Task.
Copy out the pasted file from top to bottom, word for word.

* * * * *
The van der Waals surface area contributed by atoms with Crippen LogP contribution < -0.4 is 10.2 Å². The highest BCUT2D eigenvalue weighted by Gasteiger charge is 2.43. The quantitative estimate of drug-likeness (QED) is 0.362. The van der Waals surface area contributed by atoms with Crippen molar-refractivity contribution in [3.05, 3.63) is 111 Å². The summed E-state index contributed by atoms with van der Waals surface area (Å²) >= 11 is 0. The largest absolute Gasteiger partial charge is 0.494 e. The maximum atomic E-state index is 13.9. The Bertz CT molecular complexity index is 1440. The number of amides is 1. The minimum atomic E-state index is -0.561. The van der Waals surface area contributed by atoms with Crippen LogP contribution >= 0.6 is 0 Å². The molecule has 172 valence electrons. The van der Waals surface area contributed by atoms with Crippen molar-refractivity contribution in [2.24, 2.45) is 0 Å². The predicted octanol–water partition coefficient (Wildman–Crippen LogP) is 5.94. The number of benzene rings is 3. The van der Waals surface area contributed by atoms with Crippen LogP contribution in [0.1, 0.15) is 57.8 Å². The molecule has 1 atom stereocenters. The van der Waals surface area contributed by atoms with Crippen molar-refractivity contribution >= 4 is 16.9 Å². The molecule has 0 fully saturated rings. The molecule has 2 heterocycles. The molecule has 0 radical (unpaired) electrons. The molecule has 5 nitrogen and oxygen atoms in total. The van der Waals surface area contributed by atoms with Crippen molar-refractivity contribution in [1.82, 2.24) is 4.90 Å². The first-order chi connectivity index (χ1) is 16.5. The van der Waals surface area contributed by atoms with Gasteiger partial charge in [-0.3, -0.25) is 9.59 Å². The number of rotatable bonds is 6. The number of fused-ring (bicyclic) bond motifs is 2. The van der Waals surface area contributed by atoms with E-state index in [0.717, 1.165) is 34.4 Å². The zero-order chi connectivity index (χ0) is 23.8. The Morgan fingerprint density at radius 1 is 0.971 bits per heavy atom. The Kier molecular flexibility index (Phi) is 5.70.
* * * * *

The van der Waals surface area contributed by atoms with Crippen LogP contribution < -0.4 is 10.2 Å². The highest BCUT2D eigenvalue weighted by Gasteiger charge is 2.43. The quantitative estimate of drug-likeness (QED) is 0.362. The van der Waals surface area contributed by atoms with Crippen molar-refractivity contribution in [3.05, 3.63) is 111 Å². The summed E-state index contributed by atoms with van der Waals surface area (Å²) >= 11 is 0. The largest absolute Gasteiger partial charge is 0.494 e. The maximum atomic E-state index is 13.9. The Bertz CT molecular complexity index is 1440. The number of amides is 1. The minimum atomic E-state index is -0.561. The van der Waals surface area contributed by atoms with Crippen LogP contribution >= 0.6 is 0 Å². The molecule has 172 valence electrons. The van der Waals surface area contributed by atoms with Crippen molar-refractivity contribution in [2.24, 2.45) is 0 Å². The predicted octanol–water partition coefficient (Wildman–Crippen LogP) is 5.94. The number of benzene rings is 3. The van der Waals surface area contributed by atoms with Crippen LogP contribution in [0.1, 0.15) is 57.8 Å². The molecule has 1 atom stereocenters. The van der Waals surface area contributed by atoms with Crippen molar-refractivity contribution >= 4 is 16.9 Å². The molecule has 0 fully saturated rings. The molecule has 2 heterocycles. The molecule has 0 radical (unpaired) electrons. The molecule has 5 nitrogen and oxygen atoms in total. The van der Waals surface area contributed by atoms with Crippen molar-refractivity contribution in [1.82, 2.24) is 4.90 Å². The first-order chi connectivity index (χ1) is 16.5. The van der Waals surface area contributed by atoms with Gasteiger partial charge in [-0.3, -0.25) is 9.59 Å². The number of rotatable bonds is 6. The number of fused-ring (bicyclic) bond motifs is 2. The van der Waals surface area contributed by atoms with E-state index in [0.717, 1.165) is 34.4 Å². The zero-order chi connectivity index (χ0) is 23.8. The Morgan fingerprint density at radius 1 is 0.971 bits per heavy atom. The Kier molecular flexibility index (Phi) is 5.70.